The layout in this museum is not as attractive as the earlier two – pieces are pretty much just lined up by period. In most cities the collection of 15th to 18th century furniture would be amazing, but not after seeing the other two museums in the same day.


This collection uniquely continued on to current works. French 19th c furniture was less derivative than British or American. The Art Nouveau collection was very good – Galle, Majorelle, and others. There was early art deco from 1910 that I had not been aware of. The reason that I was visiting my third furniture museum in one day though was to see the Art Deco pieces. I was hoping to see some Ruhlmann as well as some of the other designers that had exhibited at the 1925 World’s Fair in Paris.


The Art Deco exhibit was at the furthest end of the building, in several large rooms. Ruhlmann had pride of place, as he should. There were four beautiful pieces lined up along a partition.  The first was a roll top desk, a direct descendant of the Oeben desk.  It unfortunately was damaged – the joint holding the front to the side was open. Scandal!  The joint had failed because it was a single dowel! That makes some of the very thin connections more clear – he was willing to sacrifice function for form. The piece was extremely elegant, but the finish was also marred. The tambours in the roll top must have flexed and the ebony slats were rubbing against the housing. With very fine tolerances, wood is not necessarily a great material, only the most beautiful.


There were several pieces along the wall. I went around to the other side and there were five more Ruhlmann pieces. The first was the very famous cabinet état, a triangular cabinet almost four feet tall, three feet wide, with the most amazing marquetry on the door. Unlike some museums, this piece was so accessible I could have touched it. I didn’t.  The marquetry looked fragile, and deserved to be left alone. I was able to photograph the entire piece exterior at very close distance, close enough to see the saw cuts in the marquetry.


I had gone to Paris to find an art deco piece to replicate, and had found the Oeben desk instead. In for a penny, in for a pound.  I would make this piece also!

Inspiration from Masterworks: the Art Deco Marquetry of Ruhlmann | Heller and Heller Custom Furniture - […] you missed any of the previous posts, you can catch them here: Part I, Part II, Part III. – […]

Museum Review: Virginia Museum of Fine Arts in Richmond, Virginia | Heller and Heller Custom Furniture - […] want to see it, but it’s not good if you really want to appreciate the details. By comparison, in the Musee des Arts Decoratif in Paris you could get close enough lick the pieces, though I don’t recommend it. Lesser museums […]

Project Update: Oeben Desk | Heller and Heller Custom Furniture - […] had expected this piece to be a Ruhlmann piece. His work is exquisite, very fine and very complex. There is a wonderful collection of his pieces at the Musee des Arts Decoratif, and I spent several hours with them, and have several hundred closeup photos from every angle, so […]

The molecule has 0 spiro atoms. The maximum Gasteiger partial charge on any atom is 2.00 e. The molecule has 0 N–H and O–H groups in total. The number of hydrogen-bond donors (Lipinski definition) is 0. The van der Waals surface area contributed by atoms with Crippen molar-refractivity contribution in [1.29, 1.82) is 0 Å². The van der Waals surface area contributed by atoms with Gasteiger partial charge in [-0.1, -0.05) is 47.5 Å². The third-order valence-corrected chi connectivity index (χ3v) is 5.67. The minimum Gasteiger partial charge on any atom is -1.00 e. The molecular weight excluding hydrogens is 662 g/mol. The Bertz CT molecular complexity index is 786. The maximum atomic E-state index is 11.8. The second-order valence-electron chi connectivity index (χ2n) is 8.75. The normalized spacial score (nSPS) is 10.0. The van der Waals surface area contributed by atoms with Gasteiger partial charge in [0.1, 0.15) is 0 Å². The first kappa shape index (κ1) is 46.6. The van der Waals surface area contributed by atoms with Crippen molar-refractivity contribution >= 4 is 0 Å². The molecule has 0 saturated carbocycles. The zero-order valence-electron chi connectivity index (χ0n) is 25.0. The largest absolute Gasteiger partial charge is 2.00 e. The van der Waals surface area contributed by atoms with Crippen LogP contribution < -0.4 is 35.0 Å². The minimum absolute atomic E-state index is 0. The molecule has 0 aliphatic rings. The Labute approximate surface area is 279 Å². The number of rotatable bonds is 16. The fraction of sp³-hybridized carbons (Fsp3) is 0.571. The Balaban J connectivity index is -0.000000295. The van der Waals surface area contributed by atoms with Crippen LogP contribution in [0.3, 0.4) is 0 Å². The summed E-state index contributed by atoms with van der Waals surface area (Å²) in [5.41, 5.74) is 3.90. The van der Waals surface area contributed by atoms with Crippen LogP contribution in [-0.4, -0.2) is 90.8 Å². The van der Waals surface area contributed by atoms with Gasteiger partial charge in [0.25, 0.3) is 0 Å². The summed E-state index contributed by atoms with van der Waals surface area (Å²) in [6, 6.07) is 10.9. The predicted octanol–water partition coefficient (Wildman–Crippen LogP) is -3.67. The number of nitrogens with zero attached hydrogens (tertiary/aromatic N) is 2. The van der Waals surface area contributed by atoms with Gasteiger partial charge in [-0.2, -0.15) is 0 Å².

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Finding Inspiration in Masterpieces: Part II, the Louvre

And we’re back!

You may wonder why we took a blogging hiatus when I promised you a 4 part series, and the honest answer is that my son, prize grandchild Owen, learned to crawl. Now I have to chase him around the house instead of polishing up blog posts for publication.  We’ve hopefully resolved this issue with better structure for my schedule and the blog’s schedule (and a playpen): from today on we are intending to post something new on Tuesdays every week!

We’re picking up where we left off with Dave’s visit to 3 great museums of Paris, and I’m sure the Louvre needs no introduction. Dave doesn’t have all that much to say about it either because honestly it’s fairly overwhelming, so we’ll leave you with some pictures and be back next week with Part III, Musee des Arts Decoratifs! — Jenn


From the Musée Nissim de Camondo I went to the Louvre. Unlike the Musée Camondo which is very focused on a specific time period,  their furniture collection is much larger, covers a much broader period of time, and is in a series of small rooms that can be viewed from both ends.


Again, these were glorious pieces, and many were companion pieces to those in Musée Camondo.  Viewing positions were limited for many pieces because of the inevitable crowds. They were really fine furniture, but somehow weren’t as inspiring as the more intimate setting of the smaller museum.

Editor’s note: As an architect, I have some thoughts on this: most furniture is not designed for the scale of the Louvre.  Further, most historic furniture is intended as part of a tableau, to set a specific scene – it’s not meant to be seen against blank walls with no accompanying pieces.  While many other works of art look better the closer you can examine them, objects that are both beautiful and meant for use, like furniture and buildings, lose their impact when removed from their real surroundings. The pieces in this post shown in decorated rooms to me immediately seem more impactful.


By the time I saw all of the Louvre’s furniture, I needed a break.

We’ll be back next Tuesday with more masterpiece inspiration!

Finding Inspiration In Masterworks: Part IV, The Ruhlmann Cabinet D’Etat | Heller And Heller Custom Furniture - […] you missed any of the previous posts, you can catch them here: Part I, Part II, Part III. – […]

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Finding Inspiration in Masterpieces – Musée Nissim de Camondo

Happy New Year from Heller and Heller Furniture!